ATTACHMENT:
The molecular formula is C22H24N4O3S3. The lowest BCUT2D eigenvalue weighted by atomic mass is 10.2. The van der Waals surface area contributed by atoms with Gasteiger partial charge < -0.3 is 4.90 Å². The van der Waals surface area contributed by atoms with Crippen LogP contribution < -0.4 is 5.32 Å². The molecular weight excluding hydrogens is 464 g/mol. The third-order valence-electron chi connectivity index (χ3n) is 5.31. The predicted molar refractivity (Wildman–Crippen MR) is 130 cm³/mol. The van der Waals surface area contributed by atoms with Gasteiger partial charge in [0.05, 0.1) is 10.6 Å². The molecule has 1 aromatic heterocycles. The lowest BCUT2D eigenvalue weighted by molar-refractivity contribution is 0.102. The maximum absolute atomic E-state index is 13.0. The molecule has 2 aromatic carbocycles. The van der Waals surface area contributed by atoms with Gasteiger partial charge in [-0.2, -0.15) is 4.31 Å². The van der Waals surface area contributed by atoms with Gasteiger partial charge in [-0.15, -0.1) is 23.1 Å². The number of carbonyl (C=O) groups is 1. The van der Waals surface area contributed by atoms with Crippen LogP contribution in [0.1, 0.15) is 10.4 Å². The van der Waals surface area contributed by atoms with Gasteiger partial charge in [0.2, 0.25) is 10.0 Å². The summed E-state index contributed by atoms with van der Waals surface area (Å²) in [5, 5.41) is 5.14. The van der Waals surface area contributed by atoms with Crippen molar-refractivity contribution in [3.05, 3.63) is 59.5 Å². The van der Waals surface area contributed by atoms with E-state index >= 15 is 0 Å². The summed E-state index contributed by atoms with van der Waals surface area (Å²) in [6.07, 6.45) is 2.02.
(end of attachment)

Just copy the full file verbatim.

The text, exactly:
The molecular formula is C22H24N4O3S3. The lowest BCUT2D eigenvalue weighted by atomic mass is 10.2. The van der Waals surface area contributed by atoms with Gasteiger partial charge < -0.3 is 4.90 Å². The van der Waals surface area contributed by atoms with Crippen LogP contribution < -0.4 is 5.32 Å². The molecular weight excluding hydrogens is 464 g/mol. The third-order valence-electron chi connectivity index (χ3n) is 5.31. The predicted molar refractivity (Wildman–Crippen MR) is 130 cm³/mol. The van der Waals surface area contributed by atoms with Gasteiger partial charge in [0.05, 0.1) is 10.6 Å². The molecule has 1 aromatic heterocycles. The lowest BCUT2D eigenvalue weighted by molar-refractivity contribution is 0.102. The maximum absolute atomic E-state index is 13.0. The molecule has 2 aromatic carbocycles. The van der Waals surface area contributed by atoms with Gasteiger partial charge in [-0.2, -0.15) is 4.31 Å². The van der Waals surface area contributed by atoms with Gasteiger partial charge in [-0.15, -0.1) is 23.1 Å². The number of carbonyl (C=O) groups is 1. The van der Waals surface area contributed by atoms with Crippen LogP contribution in [0.1, 0.15) is 10.4 Å². The van der Waals surface area contributed by atoms with Gasteiger partial charge in [0.2, 0.25) is 10.0 Å². The summed E-state index contributed by atoms with van der Waals surface area (Å²) in [5, 5.41) is 5.14. The van der Waals surface area contributed by atoms with Crippen molar-refractivity contribution in [3.05, 3.63) is 59.5 Å². The van der Waals surface area contributed by atoms with E-state index >= 15 is 0 Å². The summed E-state index contributed by atoms with van der Waals surface area (Å²) in [6.07, 6.45) is 2.02.